It amazes me how socially acceptable weight obsession seems to be. It also strikes me that so many people, parents, teens, health professionals and even children seem to be so intensely interested in that number. Ask yourself, what answer does that number give you? Does it tell you if you look good? Does it tell you if you are healthy? Does the number measure how much fat you have? Why is it that a mother would be so focused on the weight of an eight year old, when they have so many more years to grow? Why do so many of the young women I have seen for eating disorders want to weigh 100 pounds? Why do people think their weight is going to possibly stay in one place on that scale? Why do people weigh themselves so often, as if something big could change in one day? Or one hour? I actually have had one mother tell me she weighs herself before and after a shower because she often loses a pound! Wow, that’s a lot of dirt!

Why is it a bad idea to focus so much on a number, on the scale, on weighing yourself or your child so often? Why is it bad to openly ask the doctor “how much did he weigh?” Well, your anxiety and worry over that number teaches your child about what is important. They will begin to worry too. When they see YOU feel bad after you get off the scale, or talk about your weight, they learn it is very important and they need to worry about it too. They may attach a lot of meaning to it, just have you may have learned to do. You may have heard the slogan “Don’t weigh your self-esteem, it’s what’s inside that counts”……well, focusing on that number on the scale is bound to make you feel bad, not too good for a child’s self-esteem. Not too good for a parent’s self-esteem either.

I know what you may be thinking. I hear it all the time! “Then how am I supposed to make sure he is not gaining too much weight?” Ask yourself, has this helped? Does it motivate your child to want to eat healthier? The opposite tends to be true. Just like adult “weight watchers”, children tend to become more, not less focused on food. The scale (and that darned number) tends to go up, not down. Yes, it is ok, and definitely a good idea to be aware of your child’s growth pattern. You do want to ask the doctor to see the growth chart. But be sure to do this privately if possible. You can check to see if your child is trending off of the curve or not. Then, it is time to focus on health and what YOU can do as a parent to be sure your child stays on track. Your child does not need to know the number. The “talk” should NOT be about weight! Talk about healthy eating, talk about being active for a healthy heart, but please, do not talk about weight. If you absolutely cannot get rid of your scale, consider at least not leaving it in a family bathroom. Please do not weigh yourself when your children are present. And absolutely do not complain about or even talk about your weight. Do you really want your children to have the number attached to the force of gravity on their body be a priority in their life?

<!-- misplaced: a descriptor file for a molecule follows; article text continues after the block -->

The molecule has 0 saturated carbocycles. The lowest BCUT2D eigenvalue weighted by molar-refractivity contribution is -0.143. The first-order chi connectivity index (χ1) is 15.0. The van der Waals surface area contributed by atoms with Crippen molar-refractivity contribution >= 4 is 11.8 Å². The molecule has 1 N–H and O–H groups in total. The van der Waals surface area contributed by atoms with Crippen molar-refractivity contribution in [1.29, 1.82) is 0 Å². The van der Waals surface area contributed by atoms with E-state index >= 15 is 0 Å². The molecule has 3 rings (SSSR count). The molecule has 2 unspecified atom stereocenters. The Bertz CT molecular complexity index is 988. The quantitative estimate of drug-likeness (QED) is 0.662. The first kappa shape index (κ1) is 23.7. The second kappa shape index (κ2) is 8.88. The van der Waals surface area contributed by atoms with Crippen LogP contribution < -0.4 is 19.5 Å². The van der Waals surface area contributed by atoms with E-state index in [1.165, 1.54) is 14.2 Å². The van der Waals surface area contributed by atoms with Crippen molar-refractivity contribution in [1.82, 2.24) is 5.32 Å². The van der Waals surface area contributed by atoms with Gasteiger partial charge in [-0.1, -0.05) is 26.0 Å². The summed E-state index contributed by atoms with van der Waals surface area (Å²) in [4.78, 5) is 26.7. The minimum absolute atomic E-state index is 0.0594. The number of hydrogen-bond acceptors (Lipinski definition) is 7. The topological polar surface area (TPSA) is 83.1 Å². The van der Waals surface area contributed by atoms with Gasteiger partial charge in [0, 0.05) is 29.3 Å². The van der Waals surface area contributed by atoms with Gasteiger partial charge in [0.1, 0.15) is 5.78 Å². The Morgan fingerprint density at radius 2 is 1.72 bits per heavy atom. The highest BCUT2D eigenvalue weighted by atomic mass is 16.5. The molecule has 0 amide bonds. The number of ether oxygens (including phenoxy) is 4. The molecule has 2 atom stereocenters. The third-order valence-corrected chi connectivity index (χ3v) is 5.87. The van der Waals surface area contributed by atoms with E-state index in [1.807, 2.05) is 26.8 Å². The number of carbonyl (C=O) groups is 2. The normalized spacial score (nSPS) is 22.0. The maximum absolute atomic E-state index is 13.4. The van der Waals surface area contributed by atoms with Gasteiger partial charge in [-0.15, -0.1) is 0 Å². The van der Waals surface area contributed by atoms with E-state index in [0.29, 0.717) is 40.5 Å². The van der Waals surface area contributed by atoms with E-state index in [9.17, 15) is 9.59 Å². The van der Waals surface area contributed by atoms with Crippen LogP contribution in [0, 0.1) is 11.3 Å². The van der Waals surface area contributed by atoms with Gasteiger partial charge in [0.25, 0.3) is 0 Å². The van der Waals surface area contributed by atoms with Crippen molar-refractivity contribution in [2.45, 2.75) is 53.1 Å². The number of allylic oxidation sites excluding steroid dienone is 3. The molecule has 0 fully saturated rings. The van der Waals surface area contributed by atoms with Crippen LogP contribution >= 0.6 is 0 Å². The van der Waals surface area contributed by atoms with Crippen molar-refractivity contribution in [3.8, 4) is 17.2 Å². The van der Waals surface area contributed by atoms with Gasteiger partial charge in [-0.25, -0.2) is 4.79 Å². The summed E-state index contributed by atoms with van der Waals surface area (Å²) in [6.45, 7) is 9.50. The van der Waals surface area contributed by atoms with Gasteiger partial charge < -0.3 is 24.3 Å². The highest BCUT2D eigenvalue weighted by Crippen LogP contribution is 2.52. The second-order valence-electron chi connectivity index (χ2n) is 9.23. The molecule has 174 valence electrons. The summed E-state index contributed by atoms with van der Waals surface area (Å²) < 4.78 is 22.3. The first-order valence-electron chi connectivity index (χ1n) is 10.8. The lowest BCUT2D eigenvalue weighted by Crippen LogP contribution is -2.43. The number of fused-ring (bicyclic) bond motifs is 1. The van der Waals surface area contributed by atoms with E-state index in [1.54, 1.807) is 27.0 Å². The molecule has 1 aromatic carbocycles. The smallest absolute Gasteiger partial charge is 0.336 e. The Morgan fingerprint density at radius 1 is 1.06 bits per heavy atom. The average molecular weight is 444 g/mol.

Mistake#9: Allowing verbal abuse or name calling (fatso, chubby, etc) by ANYONE in your home or in your presence (or even excessive “body talk”-she is so skinny! Wow, he gained a lot of weight!).

Bullying is front page news these days. We all have heard the horror stories of people who have been bullied, and the sometimes extreme consequences. Bullying is taken so seriously in some states that it is even against the law in schools, and violation of the anti-bullying laws may result in a permanent bad mark on a school record or transcript.

Why is it that teasing about weight, especially in homes often goes unnoticed? Why is calling your sister “fatso” ok in some households? I have heard parents say, “oh we tease her all the time. She doesn’t care, she knows we are just kidding!” Seriously?

It is not that family members or friends are intentionally trying to hurt someone they love. It seems to me that it has just become socially acceptable to tease in this way. I also believe, as I stated in Mistake#9 that it is harmful to regularly engage in “body talk”. Body talk involves making comments about someone’s body, either your child’s, your own, your neighbor’s, your spouse’s, or even a movie star or someone you don’t even know. How is this harmful? When we talk so much about bodies, it just reinforces that body size is what is important. Or body shape. It suggests to a child that HIS or HER body size matters to you.